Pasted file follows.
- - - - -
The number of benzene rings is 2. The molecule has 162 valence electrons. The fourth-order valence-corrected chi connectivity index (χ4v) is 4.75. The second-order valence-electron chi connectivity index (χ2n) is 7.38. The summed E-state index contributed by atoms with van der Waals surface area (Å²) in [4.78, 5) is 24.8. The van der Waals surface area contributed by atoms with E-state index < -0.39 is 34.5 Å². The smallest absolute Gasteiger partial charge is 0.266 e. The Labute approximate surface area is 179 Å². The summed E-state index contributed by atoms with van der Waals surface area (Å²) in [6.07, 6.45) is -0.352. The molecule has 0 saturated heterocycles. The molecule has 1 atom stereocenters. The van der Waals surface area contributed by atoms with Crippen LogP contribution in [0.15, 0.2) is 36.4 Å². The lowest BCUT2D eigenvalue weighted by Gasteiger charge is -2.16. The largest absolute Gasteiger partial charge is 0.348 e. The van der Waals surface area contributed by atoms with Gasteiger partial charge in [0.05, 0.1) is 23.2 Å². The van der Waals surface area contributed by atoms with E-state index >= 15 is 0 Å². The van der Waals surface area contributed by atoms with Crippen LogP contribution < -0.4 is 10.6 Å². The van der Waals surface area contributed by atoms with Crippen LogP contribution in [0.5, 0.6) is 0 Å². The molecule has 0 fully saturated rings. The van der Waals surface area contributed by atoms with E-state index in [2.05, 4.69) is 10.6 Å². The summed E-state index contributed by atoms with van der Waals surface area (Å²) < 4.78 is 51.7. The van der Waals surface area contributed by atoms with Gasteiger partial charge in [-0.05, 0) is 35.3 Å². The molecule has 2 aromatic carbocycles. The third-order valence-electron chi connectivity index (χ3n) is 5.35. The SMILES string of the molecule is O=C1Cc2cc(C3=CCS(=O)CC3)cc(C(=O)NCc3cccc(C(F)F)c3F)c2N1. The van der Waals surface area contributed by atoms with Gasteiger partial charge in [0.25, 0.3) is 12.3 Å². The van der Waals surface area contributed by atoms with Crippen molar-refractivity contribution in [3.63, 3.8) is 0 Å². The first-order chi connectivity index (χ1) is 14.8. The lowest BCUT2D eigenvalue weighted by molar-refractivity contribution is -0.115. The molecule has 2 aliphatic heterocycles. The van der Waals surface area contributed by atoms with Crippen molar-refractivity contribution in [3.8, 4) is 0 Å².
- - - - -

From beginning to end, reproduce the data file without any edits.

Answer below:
The number of benzene rings is 2. The molecule has 162 valence electrons. The fourth-order valence-corrected chi connectivity index (χ4v) is 4.75. The second-order valence-electron chi connectivity index (χ2n) is 7.38. The summed E-state index contributed by atoms with van der Waals surface area (Å²) in [4.78, 5) is 24.8. The van der Waals surface area contributed by atoms with E-state index < -0.39 is 34.5 Å². The smallest absolute Gasteiger partial charge is 0.266 e. The Labute approximate surface area is 179 Å². The summed E-state index contributed by atoms with van der Waals surface area (Å²) in [6.07, 6.45) is -0.352. The molecule has 0 saturated heterocycles. The molecule has 1 atom stereocenters. The van der Waals surface area contributed by atoms with Crippen LogP contribution in [0.15, 0.2) is 36.4 Å². The lowest BCUT2D eigenvalue weighted by Gasteiger charge is -2.16. The largest absolute Gasteiger partial charge is 0.348 e. The van der Waals surface area contributed by atoms with Gasteiger partial charge in [0.05, 0.1) is 23.2 Å². The van der Waals surface area contributed by atoms with E-state index >= 15 is 0 Å². The van der Waals surface area contributed by atoms with Crippen LogP contribution < -0.4 is 10.6 Å². The van der Waals surface area contributed by atoms with Crippen LogP contribution in [0.5, 0.6) is 0 Å². The molecule has 0 fully saturated rings. The van der Waals surface area contributed by atoms with E-state index in [2.05, 4.69) is 10.6 Å². The summed E-state index contributed by atoms with van der Waals surface area (Å²) < 4.78 is 51.7. The van der Waals surface area contributed by atoms with Gasteiger partial charge in [-0.05, 0) is 35.3 Å². The molecule has 2 aromatic carbocycles. The third-order valence-electron chi connectivity index (χ3n) is 5.35. The SMILES string of the molecule is O=C1Cc2cc(C3=CCS(=O)CC3)cc(C(=O)NCc3cccc(C(F)F)c3F)c2N1. The van der Waals surface area contributed by atoms with Gasteiger partial charge in [0.25, 0.3) is 12.3 Å². The van der Waals surface area contributed by atoms with Crippen molar-refractivity contribution in [3.63, 3.8) is 0 Å². The first-order chi connectivity index (χ1) is 14.8. The lowest BCUT2D eigenvalue weighted by molar-refractivity contribution is -0.115. The molecule has 2 aliphatic heterocycles. The van der Waals surface area contributed by atoms with Crippen molar-refractivity contribution in [3.8, 4) is 0 Å².